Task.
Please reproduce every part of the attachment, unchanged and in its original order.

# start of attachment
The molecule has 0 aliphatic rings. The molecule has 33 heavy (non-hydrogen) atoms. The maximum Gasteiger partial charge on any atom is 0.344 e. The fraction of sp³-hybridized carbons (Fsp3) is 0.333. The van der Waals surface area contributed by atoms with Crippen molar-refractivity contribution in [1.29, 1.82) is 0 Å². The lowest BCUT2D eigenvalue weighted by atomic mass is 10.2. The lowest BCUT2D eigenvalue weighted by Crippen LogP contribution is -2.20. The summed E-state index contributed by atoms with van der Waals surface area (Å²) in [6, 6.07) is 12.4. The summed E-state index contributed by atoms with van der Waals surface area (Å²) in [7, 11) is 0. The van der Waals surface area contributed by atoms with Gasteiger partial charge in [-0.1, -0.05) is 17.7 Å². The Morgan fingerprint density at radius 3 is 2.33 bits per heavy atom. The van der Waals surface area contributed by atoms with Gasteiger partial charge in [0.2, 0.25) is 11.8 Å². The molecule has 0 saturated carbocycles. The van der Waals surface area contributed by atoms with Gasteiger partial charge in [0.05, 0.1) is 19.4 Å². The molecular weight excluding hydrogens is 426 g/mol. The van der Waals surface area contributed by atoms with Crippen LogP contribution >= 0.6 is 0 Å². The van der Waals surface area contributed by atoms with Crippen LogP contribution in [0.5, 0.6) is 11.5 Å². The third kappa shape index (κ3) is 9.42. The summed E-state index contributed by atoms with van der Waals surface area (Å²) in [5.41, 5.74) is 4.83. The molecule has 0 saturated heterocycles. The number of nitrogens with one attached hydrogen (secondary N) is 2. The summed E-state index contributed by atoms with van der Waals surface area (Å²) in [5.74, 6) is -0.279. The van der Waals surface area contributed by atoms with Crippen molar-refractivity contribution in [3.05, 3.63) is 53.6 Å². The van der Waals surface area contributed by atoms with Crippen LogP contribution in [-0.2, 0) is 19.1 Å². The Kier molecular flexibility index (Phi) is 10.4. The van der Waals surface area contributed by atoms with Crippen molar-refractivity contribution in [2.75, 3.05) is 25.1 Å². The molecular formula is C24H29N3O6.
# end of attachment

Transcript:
The molecule has 0 aliphatic rings. The molecule has 33 heavy (non-hydrogen) atoms. The maximum Gasteiger partial charge on any atom is 0.344 e. The fraction of sp³-hybridized carbons (Fsp3) is 0.333. The van der Waals surface area contributed by atoms with Crippen molar-refractivity contribution in [1.29, 1.82) is 0 Å². The lowest BCUT2D eigenvalue weighted by atomic mass is 10.2. The lowest BCUT2D eigenvalue weighted by Crippen LogP contribution is -2.20. The summed E-state index contributed by atoms with van der Waals surface area (Å²) in [6, 6.07) is 12.4. The summed E-state index contributed by atoms with van der Waals surface area (Å²) in [7, 11) is 0. The van der Waals surface area contributed by atoms with Gasteiger partial charge in [-0.1, -0.05) is 17.7 Å². The Morgan fingerprint density at radius 3 is 2.33 bits per heavy atom. The van der Waals surface area contributed by atoms with Gasteiger partial charge in [0.2, 0.25) is 11.8 Å². The molecule has 0 saturated carbocycles. The van der Waals surface area contributed by atoms with Gasteiger partial charge in [0.05, 0.1) is 19.4 Å². The molecular weight excluding hydrogens is 426 g/mol. The van der Waals surface area contributed by atoms with Crippen LogP contribution >= 0.6 is 0 Å². The van der Waals surface area contributed by atoms with Crippen LogP contribution in [0.5, 0.6) is 11.5 Å². The third kappa shape index (κ3) is 9.42. The summed E-state index contributed by atoms with van der Waals surface area (Å²) in [5.41, 5.74) is 4.83. The molecule has 0 saturated heterocycles. The number of nitrogens with one attached hydrogen (secondary N) is 2. The summed E-state index contributed by atoms with van der Waals surface area (Å²) in [5.74, 6) is -0.279. The van der Waals surface area contributed by atoms with Crippen molar-refractivity contribution in [3.05, 3.63) is 53.6 Å². The van der Waals surface area contributed by atoms with Crippen LogP contribution in [-0.2, 0) is 19.1 Å². The Kier molecular flexibility index (Phi) is 10.4. The van der Waals surface area contributed by atoms with Crippen molar-refractivity contribution in [2.75, 3.05) is 25.1 Å². The molecular formula is C24H29N3O6.